I don’t know if you remember or not, but I’m NOT a big fan of the flu vaccine.

And quite honestly? I just don’t want to go through the stress of avoiding the flu shot every year. Though I GET why the hospital requires it’s employees to take the flu shot, I just don’t buy all of the reasons they try to justify it. I don’t think it’s a good thing. I don’t think it’s necessary every single year. And I really don’t appreciate the mafia attitude as they try and bully the 3% of us who refuse to participate.

I have a problem willingly injecting myself with poisons. And I honestly think that anyone who trusts the government enough to allow themselves to be injected with God knows what, is playing with fire and they’re way too trusting of the government.

I just won’t do it.

I have no idea what’s going to happen to me this year if I don’t accept the flu vaccine. I narrowly squeaked by not getting it last year and my stubborn rejection, not to mention my very verbal feelings about it, really irked a few people I work with. I don’t mean to be difficult, I truly don’t, but I feel VERY STRONGLY about this and I WILL NOT COMPROMISE ON THIS ISSUE.

I was THE ONLY person in my entire clinic who refused it.

And I will refuse it again. And if that means I will have to wear a mask, or that I even get suspended for a few weeks, so be it. If they fire me, then I’ll collect unemployment until I can find another job.

I will not get the flu vaccine. Period.

Nothing you, or anyone else, can say will ever convince me it’s a good idea. Vaccinations every ten years or so (like a Tetanus shot), okay, I’ll buy that. But to get a vaccine every year, for a strain of virus that literally has HUNDREDS of different varieties and the likelihood that you’re being vaccinated for the ONE virus that may, or may not, be the dominant strain that year, just seems so … RECKLESS to me.

I’ve been thinking a lot about this issue for the past several days. I don’t want to stress about this every year – and I will, because it’s healthcare and they require it every year. It’s also not fair to my co-workers to wonder if I will be coming to work if an outbreak “supposedly” happens.

So the bottom line?

I think healthcare may not be the place for me after all. Which makes me sad, because I like my job and I LOVE the people I work with, but this issue may very well be the deal breaker for me.

Just Write

Just Write {1}

I walked into work today and the place was dark.

It was also quiet, but not in the way you might think. People were laughing and freely talking as opposed to the sound of fingers typing on a keyboard, or footsteps in the hallway, or clothing rustling as patients passed by us and were shown back to their rooms.

The time clock was dark – I couldn’t clock in to work this morning. Which was actually a blessing considering I was nearly ten minutes late.

The emergency lights were on and under the carefree conversation it was quiet – like the quiet that happens whenever electronics have been turned off. It was more than an audible quiet, it was more of a tangible quiet.

I walked toward my cubicle, but there was a small crowd surrounding it. I put my stuff down and laughed, “this reminds me of my house,” I said.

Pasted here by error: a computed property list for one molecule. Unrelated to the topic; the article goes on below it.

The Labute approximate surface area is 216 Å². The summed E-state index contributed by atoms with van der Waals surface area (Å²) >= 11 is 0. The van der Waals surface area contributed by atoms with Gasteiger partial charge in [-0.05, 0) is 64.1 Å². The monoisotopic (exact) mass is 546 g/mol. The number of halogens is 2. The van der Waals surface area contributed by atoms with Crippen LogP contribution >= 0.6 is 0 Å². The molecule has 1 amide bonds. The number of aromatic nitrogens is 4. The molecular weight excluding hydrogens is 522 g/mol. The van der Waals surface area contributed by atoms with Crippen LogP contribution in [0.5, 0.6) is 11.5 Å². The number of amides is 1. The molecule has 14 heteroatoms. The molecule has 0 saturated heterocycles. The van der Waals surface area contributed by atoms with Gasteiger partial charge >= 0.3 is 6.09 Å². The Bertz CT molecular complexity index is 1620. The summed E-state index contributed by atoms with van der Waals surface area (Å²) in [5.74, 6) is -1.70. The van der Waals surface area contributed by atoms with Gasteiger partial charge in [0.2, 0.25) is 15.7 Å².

“Oh? Did you lose electricity at your house, too?” Our IT guy asked me.

“Nope. But it’s dark, like my house. We’ve been keeping all of our curtains drawn and our lights turned off in order to try and keep our house cool.”

The clinic had been without electricity for nearly 20 minutes before I arrived. And yet, we had a waiting room full of patients. The doctors were on site, but couldn’t do much without the patient’s electronic charts or the lights that house various xrays and other tests to be examined and explained.

I sat down and waited. There was nothing more I could do. I listened to various conversations around me, (there were several smaller groups of women clustered close by) and I would occasionally smile at a familiar face, or offer a polite chuckle or even offer my own two cents worth, depending on the topic.

The air was still and quite close. It began to grow hot and I grabbed a folder to fan myself.

I was hot.

I was always hot.

Though a power-less clinic with no air conditioning on a 95-degree day certainly didn’t help.

Ten minutes later, the lights came back on. Everyone started clapping, myself included.

I laughed. WHY do people clap when the lights come back on? I’m sure there are many psychological reasons.

Patients got up from their chairs, (most of them sat in chairs next to windows for light), and made their way up to the front desk to check in. It never ceases to amaze me how positive people are when they come to see us. First, they are in pain. Second, they had to know that their appointments with the doctors were going to be delayed because of the power outage and yet, 99% of them smiled and were pleasant.

I turned on my computer and began to work. The morning’s excitement died down and I found my groove – I began to pick up the pace and before long, my surroundings blurred around me, the sounds faded into the background and I was focused. I had just cleared a veteran to have his x-ray when *POP*, the power went off again.

We all sat motionless for several surprised seconds before someone broke the trance and moaned in annoyance.

The lights didn’t stay off as long the second time around and the novelty had worn off – we just wanted to get on with our day. There was some talk about canceling the clinic that day, but luckily, the lights came on shortly after the suggestion was made and we once again resumed our routine.

It’s amazing how helpless we feel whenever we lose power. It’s amazing just how much we take power for granted.